EditorsAbout the SiteComes vs. MicrosoftUsing This Web SiteSite ArchivesCredibility IndexOOXMLOpenDocumentPatentsNovellNews DigestSite NewsRSS

11.18.19

Understanding Thierry Breton: “Rhodiagate” and the Vivendi Universal Affair

Posted in Europe, Finance, Fraud at 4:51 am by Dr. Roy Schestowitz

Overview

Understanding Thierry Breton

Further parts pending review and research


Rhodia logo

Summary: When the “Rhodia affair” became the “Breton affair”

Rhodia was a French speciality-chemicals firm which floated on the stock exchanges in Paris and New York in June 1998 after being spun off from its parent Rhône-Poulenc.

“Stern was found in his apartment in Geneva in February 2005 dressed in a full-body latex suit with his hands tied behind his back and multiple gunshot wounds.”Five years after its debut the company ran into serious trouble. It reported a € 1.3 billion loss following write-downs worth €850m. At one stage its shares had lost 95% of their value since the IPO, reaching a low of € 0.95 in 2004.

The economic downturn was partly to blame but a string of risky and ill-judged acquisitions shortly after its IPO also dogged the company.

At its lowest ebb, Rhodia was confronted with a new phenomenon spreading across Europe – shareholder activism – which in the case of Rhodia was mainly aimed at its acquisitions, for example, the US company ChiRex, bought in 2000 for $ 510m in cash in a deal later described as “the most egregious of the many overpriced takeovers of the time”.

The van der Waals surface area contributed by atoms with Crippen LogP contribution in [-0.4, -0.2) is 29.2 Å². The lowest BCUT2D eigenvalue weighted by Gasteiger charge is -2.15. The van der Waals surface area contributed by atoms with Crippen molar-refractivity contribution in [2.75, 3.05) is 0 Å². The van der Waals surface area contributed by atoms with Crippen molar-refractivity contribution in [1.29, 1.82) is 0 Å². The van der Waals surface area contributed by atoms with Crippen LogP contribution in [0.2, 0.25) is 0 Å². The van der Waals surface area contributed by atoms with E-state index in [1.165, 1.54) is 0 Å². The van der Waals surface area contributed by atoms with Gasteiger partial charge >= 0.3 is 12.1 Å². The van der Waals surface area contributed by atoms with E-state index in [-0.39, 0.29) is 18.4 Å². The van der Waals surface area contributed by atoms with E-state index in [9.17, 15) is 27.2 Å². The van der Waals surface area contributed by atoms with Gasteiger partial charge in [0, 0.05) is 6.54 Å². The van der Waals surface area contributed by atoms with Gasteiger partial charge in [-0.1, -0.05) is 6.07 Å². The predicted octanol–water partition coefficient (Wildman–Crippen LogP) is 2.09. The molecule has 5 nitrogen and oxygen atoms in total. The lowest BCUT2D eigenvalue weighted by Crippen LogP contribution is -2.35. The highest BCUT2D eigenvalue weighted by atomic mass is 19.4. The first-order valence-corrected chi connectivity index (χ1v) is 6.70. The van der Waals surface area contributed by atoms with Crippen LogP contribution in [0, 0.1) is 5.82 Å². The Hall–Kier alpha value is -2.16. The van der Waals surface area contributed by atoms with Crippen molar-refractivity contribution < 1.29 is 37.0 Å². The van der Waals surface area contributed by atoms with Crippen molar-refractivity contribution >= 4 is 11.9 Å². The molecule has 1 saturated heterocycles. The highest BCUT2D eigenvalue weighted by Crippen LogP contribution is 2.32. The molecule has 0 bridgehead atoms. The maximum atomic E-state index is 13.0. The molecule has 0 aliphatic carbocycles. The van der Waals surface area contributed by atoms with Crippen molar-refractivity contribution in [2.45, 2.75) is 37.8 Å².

“Meanwhile, at Rhodia the French financial watchdog, Autorité des Marchés Financiers (AMF), opened an official investigation into “misrepresentation of accounts, dissemination of false and misleading stock market information, insider trading and concealment of insider trading” on the company’s accounts between 1999 and 2003.”In 2004, the “Rhodiagate” affair erupted in France when the company became the subject of a French judicial enquiry after two minority shareholders filed a complaint accusing it of false accounting and other malfeasance.

The aggrieved shareholders were Hughes de Lasteyrie du Saillant, a scion of one of France’s oldest noble families resident in Belgium, and Edouard Stern, a French investment banker resident in Switzerland.

Hughes de Lasteyrie and Edouard Stern
Aggrieved shareholders Hughes de Lasteyrie and Edouard Stern whose complaints led to the “Rhodiagate” scandal.

Stern was found in his apartment in Geneva in February 2005 dressed in a full-body latex suit with his hands tied behind his back and multiple gunshot wounds. In the days following the initial reports of murder, the French and Swiss press ran riot with rumors and speculation about possible links between Stern’s death and Rhodia, the Russian mafia, or both. It was reported that a French prosecutor had suggested to Stern that he purchase a gun in the course of the Rhodia affair.

“What caused the most shock waves in France was that the meltdown of Rhodia happened under the noses of some of the country’s most respected business and government leaders.”But the Geneva investigators quickly identified a prime suspect, one of Stern’s paramours, Cecile Broussard, who confessed to the murder which she claimed to have committed in “a moment of passion”.